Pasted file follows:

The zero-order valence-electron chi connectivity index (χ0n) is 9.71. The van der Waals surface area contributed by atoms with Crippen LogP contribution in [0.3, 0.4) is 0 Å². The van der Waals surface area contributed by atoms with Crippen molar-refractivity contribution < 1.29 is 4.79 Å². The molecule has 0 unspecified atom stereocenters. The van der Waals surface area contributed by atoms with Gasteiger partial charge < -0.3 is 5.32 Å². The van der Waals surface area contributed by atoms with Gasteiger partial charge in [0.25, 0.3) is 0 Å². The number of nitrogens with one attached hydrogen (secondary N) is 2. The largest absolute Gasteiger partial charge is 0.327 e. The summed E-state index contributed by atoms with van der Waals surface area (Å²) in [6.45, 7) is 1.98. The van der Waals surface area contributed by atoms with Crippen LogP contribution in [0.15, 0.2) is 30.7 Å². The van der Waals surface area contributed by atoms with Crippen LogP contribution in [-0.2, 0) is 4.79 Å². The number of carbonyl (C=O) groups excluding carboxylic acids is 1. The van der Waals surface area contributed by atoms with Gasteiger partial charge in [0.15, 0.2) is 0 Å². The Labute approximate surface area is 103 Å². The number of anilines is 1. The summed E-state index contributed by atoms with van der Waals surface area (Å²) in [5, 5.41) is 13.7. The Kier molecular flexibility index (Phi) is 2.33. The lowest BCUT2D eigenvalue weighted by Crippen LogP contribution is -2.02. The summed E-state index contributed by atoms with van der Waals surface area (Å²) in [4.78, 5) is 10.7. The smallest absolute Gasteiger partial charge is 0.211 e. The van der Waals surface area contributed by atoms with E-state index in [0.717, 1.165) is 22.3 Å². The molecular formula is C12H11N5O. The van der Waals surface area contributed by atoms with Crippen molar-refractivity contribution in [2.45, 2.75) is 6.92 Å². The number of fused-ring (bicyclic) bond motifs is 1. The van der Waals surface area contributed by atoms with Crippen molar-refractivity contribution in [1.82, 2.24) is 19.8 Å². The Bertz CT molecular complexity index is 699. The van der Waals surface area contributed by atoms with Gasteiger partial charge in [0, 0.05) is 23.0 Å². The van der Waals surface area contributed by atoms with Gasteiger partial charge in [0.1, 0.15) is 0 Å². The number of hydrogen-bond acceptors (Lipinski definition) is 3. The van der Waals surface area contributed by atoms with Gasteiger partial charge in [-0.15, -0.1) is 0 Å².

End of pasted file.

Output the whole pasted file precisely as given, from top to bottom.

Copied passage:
The zero-order valence-electron chi connectivity index (χ0n) is 9.71. The van der Waals surface area contributed by atoms with Crippen LogP contribution in [0.3, 0.4) is 0 Å². The van der Waals surface area contributed by atoms with Crippen molar-refractivity contribution < 1.29 is 4.79 Å². The molecule has 0 unspecified atom stereocenters. The van der Waals surface area contributed by atoms with Gasteiger partial charge < -0.3 is 5.32 Å². The van der Waals surface area contributed by atoms with Gasteiger partial charge in [0.25, 0.3) is 0 Å². The number of nitrogens with one attached hydrogen (secondary N) is 2. The largest absolute Gasteiger partial charge is 0.327 e. The summed E-state index contributed by atoms with van der Waals surface area (Å²) in [6.45, 7) is 1.98. The van der Waals surface area contributed by atoms with Crippen LogP contribution in [0.15, 0.2) is 30.7 Å². The van der Waals surface area contributed by atoms with Crippen LogP contribution in [-0.2, 0) is 4.79 Å². The number of carbonyl (C=O) groups excluding carboxylic acids is 1. The van der Waals surface area contributed by atoms with Gasteiger partial charge in [0.15, 0.2) is 0 Å². The Labute approximate surface area is 103 Å². The number of anilines is 1. The summed E-state index contributed by atoms with van der Waals surface area (Å²) in [5, 5.41) is 13.7. The Kier molecular flexibility index (Phi) is 2.33. The lowest BCUT2D eigenvalue weighted by Crippen LogP contribution is -2.02. The summed E-state index contributed by atoms with van der Waals surface area (Å²) in [4.78, 5) is 10.7. The smallest absolute Gasteiger partial charge is 0.211 e. The van der Waals surface area contributed by atoms with E-state index in [0.717, 1.165) is 22.3 Å². The molecular formula is C12H11N5O. The van der Waals surface area contributed by atoms with Crippen molar-refractivity contribution in [2.45, 2.75) is 6.92 Å². The number of fused-ring (bicyclic) bond motifs is 1. The van der Waals surface area contributed by atoms with Crippen molar-refractivity contribution in [1.82, 2.24) is 19.8 Å². The Bertz CT molecular complexity index is 699. The van der Waals surface area contributed by atoms with Gasteiger partial charge in [0, 0.05) is 23.0 Å². The van der Waals surface area contributed by atoms with Gasteiger partial charge in [0.1, 0.15) is 0 Å². The number of hydrogen-bond acceptors (Lipinski definition) is 3. The van der Waals surface area contributed by atoms with Gasteiger partial charge in [-0.15, -0.1) is 0 Å².